“You wouldn’t believe what’s going on with that student…I’ve no idea what to do.” Heard yourself uttering something like this quite often to your colleagues? What is the response? Imagine this. A colleague immediately stops what they’re doing, turns round to face you, looks you in the eye with a concentrated gaze and says, “I’m here to help, tell me all about it”. When did that last happen? Has it ever happened? Of course, your colleagues aren’t being deliberately unhelpful. At least one hopes that is the case! The conflicting pressures on all of us make it difficult for us to drop our current activity to support a colleague.
Providing outstanding support comes with the bi-products of students opening up to you more, relying on you for emotional support, wanting even more support and thus exposing you to challenging, emotionally draining and potentially upsetting issues. Combined with the whirlwind life of the trainee teacher, the question of how to cope before it all becomes overwhelming needs to be explored.
Long established in psychotherapy and counselling for example, supervision is less so in education. Most definitions imply that supervision relies on a structure and certain rules. There can be some differences within this, so maybe it is more useful to think of a framework of guidelines within which supervision sessions should be carried out.
A framework for supervision sessions:
- a reasonable regularity needs maintaining for keeping momentum going and possibly revisiting issues and reviewing progress.
Who is invited?
- a small group of your peers at work (group supervision) or a one to one with a peer or your manager (‘paired’ or ‘individual’ supervision);
- in the case of the former, the line manager doesn’t attend or only if specifically invited. Reasons for this:
- to avoid the manager leading and, possibly even without knowing, driving an agenda and seeing himself or herself as there to ‘solve’ issues;
- exploration of the issue is reduced;
- participants will feel more free to express feelings they may have about the issue without a potential fear of looking ‘weak’ or ‘not coping’ in front of their manager;
- supervision is differentiated from other typical work meetings.
What are the ground rules?
- use of a confidential space;
- a specific amount of time is given;
- one person to talk at a time;
- clarity over whose issues will be aired that session; it may be that it is only 1 or 2 per session;
- this lead contributor(s) to start the session outlining the issue along with their concerns / questions;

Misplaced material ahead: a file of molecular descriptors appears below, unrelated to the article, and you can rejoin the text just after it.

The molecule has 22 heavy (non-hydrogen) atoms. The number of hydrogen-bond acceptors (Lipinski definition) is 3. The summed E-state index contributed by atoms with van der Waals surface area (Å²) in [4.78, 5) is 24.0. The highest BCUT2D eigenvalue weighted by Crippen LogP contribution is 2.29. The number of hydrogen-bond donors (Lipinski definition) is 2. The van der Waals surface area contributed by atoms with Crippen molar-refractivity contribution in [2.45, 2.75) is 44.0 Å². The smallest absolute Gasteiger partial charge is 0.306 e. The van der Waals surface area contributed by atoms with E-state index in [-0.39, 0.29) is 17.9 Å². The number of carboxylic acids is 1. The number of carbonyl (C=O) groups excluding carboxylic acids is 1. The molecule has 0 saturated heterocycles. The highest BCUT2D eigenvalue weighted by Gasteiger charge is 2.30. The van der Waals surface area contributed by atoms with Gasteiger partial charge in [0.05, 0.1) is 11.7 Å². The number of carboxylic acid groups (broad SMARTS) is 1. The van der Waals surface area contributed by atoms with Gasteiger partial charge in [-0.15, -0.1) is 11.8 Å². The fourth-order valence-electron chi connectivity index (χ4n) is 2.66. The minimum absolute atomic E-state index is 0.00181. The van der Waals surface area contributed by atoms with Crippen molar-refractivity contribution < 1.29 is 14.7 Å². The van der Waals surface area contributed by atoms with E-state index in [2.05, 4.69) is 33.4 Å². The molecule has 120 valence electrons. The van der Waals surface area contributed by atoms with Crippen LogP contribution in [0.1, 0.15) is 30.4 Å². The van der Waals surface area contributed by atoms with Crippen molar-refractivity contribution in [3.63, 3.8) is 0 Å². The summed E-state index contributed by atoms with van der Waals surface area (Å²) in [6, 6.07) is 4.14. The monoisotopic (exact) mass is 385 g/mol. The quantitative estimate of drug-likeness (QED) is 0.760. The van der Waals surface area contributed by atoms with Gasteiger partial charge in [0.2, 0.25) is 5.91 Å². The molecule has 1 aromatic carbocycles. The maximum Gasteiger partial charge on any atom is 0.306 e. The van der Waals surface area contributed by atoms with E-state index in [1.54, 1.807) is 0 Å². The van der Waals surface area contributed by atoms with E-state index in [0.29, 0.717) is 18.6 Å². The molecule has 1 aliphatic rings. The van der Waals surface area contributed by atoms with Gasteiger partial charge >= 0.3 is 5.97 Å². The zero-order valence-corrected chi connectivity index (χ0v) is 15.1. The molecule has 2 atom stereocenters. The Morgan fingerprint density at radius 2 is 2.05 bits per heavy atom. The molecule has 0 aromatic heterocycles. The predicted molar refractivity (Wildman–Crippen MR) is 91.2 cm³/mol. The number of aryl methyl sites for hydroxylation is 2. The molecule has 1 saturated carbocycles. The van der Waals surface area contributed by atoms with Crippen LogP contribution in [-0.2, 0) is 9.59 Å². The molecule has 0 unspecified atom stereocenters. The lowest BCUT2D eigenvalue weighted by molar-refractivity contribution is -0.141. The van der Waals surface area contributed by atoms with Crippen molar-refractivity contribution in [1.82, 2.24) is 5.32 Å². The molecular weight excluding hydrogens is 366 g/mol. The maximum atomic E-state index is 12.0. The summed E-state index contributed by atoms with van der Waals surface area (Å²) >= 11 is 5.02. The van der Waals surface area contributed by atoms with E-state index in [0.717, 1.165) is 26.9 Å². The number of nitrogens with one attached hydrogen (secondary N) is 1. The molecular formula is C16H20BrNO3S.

- concentration on that issue and the contributor’s concern and questions without digression from this or others bringing in their concerns;
- focus on open questions from the group enabling the lead contributor to find their own solutions.
The support side of the teacher role can feel like you’re more of a social worker than teacher. Given the demands on you in the face of serious and challenging issues with students who you want to support as best you can, if supervision sessions were built into your working routine, how helpful would it be?
What an exciting week we have lined up! Throughout the next few days we will be publishing some extracts from our newly published book ‘Becoming an Outstanding Personal Tutor’. Our first is on solution-focused coaching, an essential technique worth adapting for those of you who are aspiring personal tutors! Thank you to the co-writer Andrew Stork for providing this exclusive and exciting insight.
5 key characteristics of using solution-focused coaching with learners
The following 5 key characteristics help you focus the way you view and use solution-focused coaching in your day to day conversations with learners:
- Positive change can occur
Solution-focused coaching works on the assumption that positive change can occur with your learners and that this change can happen quickly.
- Clear goals and self-directed action
You should work with each learner to define specific goals, however, it’s worth noting a good coaching conversation doesn’t stop when it stops. Set a clear expectation that the learner must be self-directed and take the responsibility to implement actions to achieve their goals outside of the coaching conversations.
- Develop solutions and focus on the future; not dwelling on problems within the past or present
Ensure you listen to any issues or problems to communicate empathy and develop rapport with your learners. However, swiftly move the conversation on to exploring future goals, past successes and what skills, knowledge and abilities they have.
- Using the learner’s experience, expertise and resources
A solution-focused coach is an enabler and facilitator. There is a belief that the learner is likely to already have the answers and the ability to take themselves forward and as their teacher or personal tutor, it is your role to help them notice this.
When learners feel they have worked something out for themselves, there is a greater chance that they will ask themselves these questions in the future and coach themselves. The best coaches in some ways become invisible.
- Reframing the learner’s perspective and help them to notice positives
Possibilities include reframing and helping them to notice:
- a distant possibility as a near possibility;
- a weakness as a strength;
- a problem as an opportunity.
If this already strikes your fancy then please go to our website for more details on the book, or stick around for the next couple of days for more exclusive extracts!